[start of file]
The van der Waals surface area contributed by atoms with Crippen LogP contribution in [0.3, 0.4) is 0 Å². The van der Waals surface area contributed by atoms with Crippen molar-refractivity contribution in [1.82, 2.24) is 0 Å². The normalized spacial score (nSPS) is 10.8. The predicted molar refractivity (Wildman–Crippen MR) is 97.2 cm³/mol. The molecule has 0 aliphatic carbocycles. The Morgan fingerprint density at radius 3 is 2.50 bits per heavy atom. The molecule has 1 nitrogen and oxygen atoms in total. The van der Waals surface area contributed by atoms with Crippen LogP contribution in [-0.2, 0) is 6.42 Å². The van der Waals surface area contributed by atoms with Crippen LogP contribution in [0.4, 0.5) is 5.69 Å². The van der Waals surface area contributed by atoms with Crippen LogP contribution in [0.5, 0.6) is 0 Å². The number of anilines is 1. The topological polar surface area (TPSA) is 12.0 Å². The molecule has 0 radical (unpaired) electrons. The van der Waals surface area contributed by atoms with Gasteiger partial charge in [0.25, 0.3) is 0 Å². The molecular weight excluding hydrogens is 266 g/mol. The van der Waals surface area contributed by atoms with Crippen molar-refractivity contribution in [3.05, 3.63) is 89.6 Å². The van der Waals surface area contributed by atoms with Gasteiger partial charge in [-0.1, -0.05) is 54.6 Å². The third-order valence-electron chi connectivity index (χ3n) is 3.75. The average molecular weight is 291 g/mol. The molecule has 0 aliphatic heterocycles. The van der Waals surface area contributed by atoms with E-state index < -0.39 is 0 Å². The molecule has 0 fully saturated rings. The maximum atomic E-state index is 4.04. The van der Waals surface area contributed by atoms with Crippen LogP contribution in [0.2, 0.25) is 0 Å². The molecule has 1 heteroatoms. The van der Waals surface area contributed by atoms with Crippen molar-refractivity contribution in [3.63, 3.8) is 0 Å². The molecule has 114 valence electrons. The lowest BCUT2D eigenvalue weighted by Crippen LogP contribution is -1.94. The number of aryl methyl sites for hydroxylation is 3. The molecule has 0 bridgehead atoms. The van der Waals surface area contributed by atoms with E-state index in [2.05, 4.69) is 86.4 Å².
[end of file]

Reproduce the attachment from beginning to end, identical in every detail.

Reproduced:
The van der Waals surface area contributed by atoms with Crippen LogP contribution in [0.3, 0.4) is 0 Å². The van der Waals surface area contributed by atoms with Crippen molar-refractivity contribution in [1.82, 2.24) is 0 Å². The normalized spacial score (nSPS) is 10.8. The predicted molar refractivity (Wildman–Crippen MR) is 97.2 cm³/mol. The molecule has 0 aliphatic carbocycles. The Morgan fingerprint density at radius 3 is 2.50 bits per heavy atom. The molecule has 1 nitrogen and oxygen atoms in total. The van der Waals surface area contributed by atoms with Crippen LogP contribution in [-0.2, 0) is 6.42 Å². The van der Waals surface area contributed by atoms with Crippen LogP contribution in [0.4, 0.5) is 5.69 Å². The van der Waals surface area contributed by atoms with Crippen LogP contribution in [0.5, 0.6) is 0 Å². The number of anilines is 1. The topological polar surface area (TPSA) is 12.0 Å². The molecule has 0 radical (unpaired) electrons. The van der Waals surface area contributed by atoms with Gasteiger partial charge in [0.25, 0.3) is 0 Å². The molecular weight excluding hydrogens is 266 g/mol. The van der Waals surface area contributed by atoms with Crippen molar-refractivity contribution in [3.05, 3.63) is 89.6 Å². The van der Waals surface area contributed by atoms with Gasteiger partial charge in [-0.1, -0.05) is 54.6 Å². The third-order valence-electron chi connectivity index (χ3n) is 3.75. The average molecular weight is 291 g/mol. The molecule has 0 aliphatic heterocycles. The van der Waals surface area contributed by atoms with E-state index < -0.39 is 0 Å². The molecule has 0 fully saturated rings. The maximum atomic E-state index is 4.04. The van der Waals surface area contributed by atoms with Crippen LogP contribution in [0.2, 0.25) is 0 Å². The molecule has 1 heteroatoms. The van der Waals surface area contributed by atoms with Crippen molar-refractivity contribution in [3.63, 3.8) is 0 Å². The molecule has 114 valence electrons. The lowest BCUT2D eigenvalue weighted by Crippen LogP contribution is -1.94. The number of aryl methyl sites for hydroxylation is 3. The molecule has 0 bridgehead atoms. The van der Waals surface area contributed by atoms with E-state index in [2.05, 4.69) is 86.4 Å².